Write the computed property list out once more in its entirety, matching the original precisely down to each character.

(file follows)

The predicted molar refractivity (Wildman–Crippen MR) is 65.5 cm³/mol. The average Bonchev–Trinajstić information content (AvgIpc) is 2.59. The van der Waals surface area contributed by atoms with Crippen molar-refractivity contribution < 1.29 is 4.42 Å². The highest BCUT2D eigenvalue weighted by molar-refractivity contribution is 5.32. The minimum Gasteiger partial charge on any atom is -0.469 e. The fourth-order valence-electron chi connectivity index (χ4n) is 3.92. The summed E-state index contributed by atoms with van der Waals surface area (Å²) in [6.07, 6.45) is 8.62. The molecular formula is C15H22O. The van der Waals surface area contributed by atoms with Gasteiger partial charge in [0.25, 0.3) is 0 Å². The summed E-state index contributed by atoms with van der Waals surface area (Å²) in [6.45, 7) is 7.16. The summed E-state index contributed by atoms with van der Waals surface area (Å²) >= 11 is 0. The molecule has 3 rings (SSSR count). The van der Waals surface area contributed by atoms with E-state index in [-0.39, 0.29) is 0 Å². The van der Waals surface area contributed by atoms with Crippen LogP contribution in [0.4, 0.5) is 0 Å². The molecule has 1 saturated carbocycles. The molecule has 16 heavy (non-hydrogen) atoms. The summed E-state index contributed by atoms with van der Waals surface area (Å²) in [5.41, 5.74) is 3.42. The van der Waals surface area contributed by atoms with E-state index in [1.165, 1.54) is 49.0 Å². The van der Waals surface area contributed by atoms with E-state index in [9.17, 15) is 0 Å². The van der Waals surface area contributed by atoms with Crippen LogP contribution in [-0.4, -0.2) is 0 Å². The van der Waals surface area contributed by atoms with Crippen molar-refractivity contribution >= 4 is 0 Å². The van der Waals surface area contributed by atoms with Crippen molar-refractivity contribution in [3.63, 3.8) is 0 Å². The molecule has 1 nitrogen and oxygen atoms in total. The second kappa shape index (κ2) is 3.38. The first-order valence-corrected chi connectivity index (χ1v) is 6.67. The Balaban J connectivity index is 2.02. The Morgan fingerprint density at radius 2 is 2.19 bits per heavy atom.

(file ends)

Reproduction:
The predicted molar refractivity (Wildman–Crippen MR) is 65.5 cm³/mol. The average Bonchev–Trinajstić information content (AvgIpc) is 2.59. The van der Waals surface area contributed by atoms with Crippen molar-refractivity contribution < 1.29 is 4.42 Å². The highest BCUT2D eigenvalue weighted by molar-refractivity contribution is 5.32. The minimum Gasteiger partial charge on any atom is -0.469 e. The fourth-order valence-electron chi connectivity index (χ4n) is 3.92. The summed E-state index contributed by atoms with van der Waals surface area (Å²) in [6.07, 6.45) is 8.62. The molecular formula is C15H22O. The van der Waals surface area contributed by atoms with Gasteiger partial charge in [0.25, 0.3) is 0 Å². The summed E-state index contributed by atoms with van der Waals surface area (Å²) in [6.45, 7) is 7.16. The summed E-state index contributed by atoms with van der Waals surface area (Å²) >= 11 is 0. The molecule has 3 rings (SSSR count). The van der Waals surface area contributed by atoms with E-state index in [-0.39, 0.29) is 0 Å². The van der Waals surface area contributed by atoms with Crippen LogP contribution in [0.4, 0.5) is 0 Å². The molecule has 1 saturated carbocycles. The molecule has 16 heavy (non-hydrogen) atoms. The summed E-state index contributed by atoms with van der Waals surface area (Å²) in [5.41, 5.74) is 3.42. The van der Waals surface area contributed by atoms with E-state index in [1.165, 1.54) is 49.0 Å². The van der Waals surface area contributed by atoms with E-state index in [9.17, 15) is 0 Å². The van der Waals surface area contributed by atoms with Crippen LogP contribution in [-0.4, -0.2) is 0 Å². The van der Waals surface area contributed by atoms with Crippen molar-refractivity contribution >= 4 is 0 Å². The van der Waals surface area contributed by atoms with Crippen molar-refractivity contribution in [3.63, 3.8) is 0 Å². The molecule has 1 nitrogen and oxygen atoms in total. The second kappa shape index (κ2) is 3.38. The first-order valence-corrected chi connectivity index (χ1v) is 6.67. The Balaban J connectivity index is 2.02. The Morgan fingerprint density at radius 2 is 2.19 bits per heavy atom.